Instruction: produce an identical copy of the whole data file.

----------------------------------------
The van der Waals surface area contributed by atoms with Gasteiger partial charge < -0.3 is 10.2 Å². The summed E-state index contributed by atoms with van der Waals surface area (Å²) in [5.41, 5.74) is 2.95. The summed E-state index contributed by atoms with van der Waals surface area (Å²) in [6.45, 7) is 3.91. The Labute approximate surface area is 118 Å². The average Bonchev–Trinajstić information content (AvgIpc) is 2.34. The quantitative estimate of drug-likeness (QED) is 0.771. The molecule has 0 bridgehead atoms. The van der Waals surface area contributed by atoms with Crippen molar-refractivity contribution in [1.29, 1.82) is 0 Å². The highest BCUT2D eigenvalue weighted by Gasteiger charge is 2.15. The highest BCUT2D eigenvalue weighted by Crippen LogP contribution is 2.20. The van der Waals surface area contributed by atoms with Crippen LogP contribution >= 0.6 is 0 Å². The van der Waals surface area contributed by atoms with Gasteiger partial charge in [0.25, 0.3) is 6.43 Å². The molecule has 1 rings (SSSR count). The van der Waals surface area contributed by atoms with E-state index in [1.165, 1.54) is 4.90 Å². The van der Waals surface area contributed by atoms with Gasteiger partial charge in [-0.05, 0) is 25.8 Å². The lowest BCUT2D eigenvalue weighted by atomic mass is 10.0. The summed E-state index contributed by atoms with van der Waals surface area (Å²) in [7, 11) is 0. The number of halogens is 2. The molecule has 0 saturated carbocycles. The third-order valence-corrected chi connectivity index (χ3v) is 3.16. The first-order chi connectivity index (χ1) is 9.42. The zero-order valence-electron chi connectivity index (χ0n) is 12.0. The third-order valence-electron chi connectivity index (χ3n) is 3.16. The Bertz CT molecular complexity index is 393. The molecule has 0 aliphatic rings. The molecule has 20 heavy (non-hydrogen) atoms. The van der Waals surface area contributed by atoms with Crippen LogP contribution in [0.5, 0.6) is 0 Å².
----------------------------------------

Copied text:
The van der Waals surface area contributed by atoms with Gasteiger partial charge < -0.3 is 10.2 Å². The summed E-state index contributed by atoms with van der Waals surface area (Å²) in [5.41, 5.74) is 2.95. The summed E-state index contributed by atoms with van der Waals surface area (Å²) in [6.45, 7) is 3.91. The Labute approximate surface area is 118 Å². The average Bonchev–Trinajstić information content (AvgIpc) is 2.34. The quantitative estimate of drug-likeness (QED) is 0.771. The molecule has 0 bridgehead atoms. The van der Waals surface area contributed by atoms with Crippen molar-refractivity contribution in [1.29, 1.82) is 0 Å². The highest BCUT2D eigenvalue weighted by Gasteiger charge is 2.15. The highest BCUT2D eigenvalue weighted by Crippen LogP contribution is 2.20. The van der Waals surface area contributed by atoms with Crippen LogP contribution >= 0.6 is 0 Å². The van der Waals surface area contributed by atoms with Gasteiger partial charge in [0.25, 0.3) is 6.43 Å². The molecule has 1 rings (SSSR count). The van der Waals surface area contributed by atoms with E-state index in [1.165, 1.54) is 4.90 Å². The van der Waals surface area contributed by atoms with Gasteiger partial charge in [-0.05, 0) is 25.8 Å². The lowest BCUT2D eigenvalue weighted by atomic mass is 10.0. The summed E-state index contributed by atoms with van der Waals surface area (Å²) in [7, 11) is 0. The number of halogens is 2. The molecule has 0 saturated carbocycles. The third-order valence-corrected chi connectivity index (χ3v) is 3.16. The first-order chi connectivity index (χ1) is 9.42. The zero-order valence-electron chi connectivity index (χ0n) is 12.0. The third-order valence-electron chi connectivity index (χ3n) is 3.16. The Bertz CT molecular complexity index is 393. The molecule has 0 aliphatic rings. The molecule has 20 heavy (non-hydrogen) atoms. The van der Waals surface area contributed by atoms with Crippen LogP contribution in [0.5, 0.6) is 0 Å².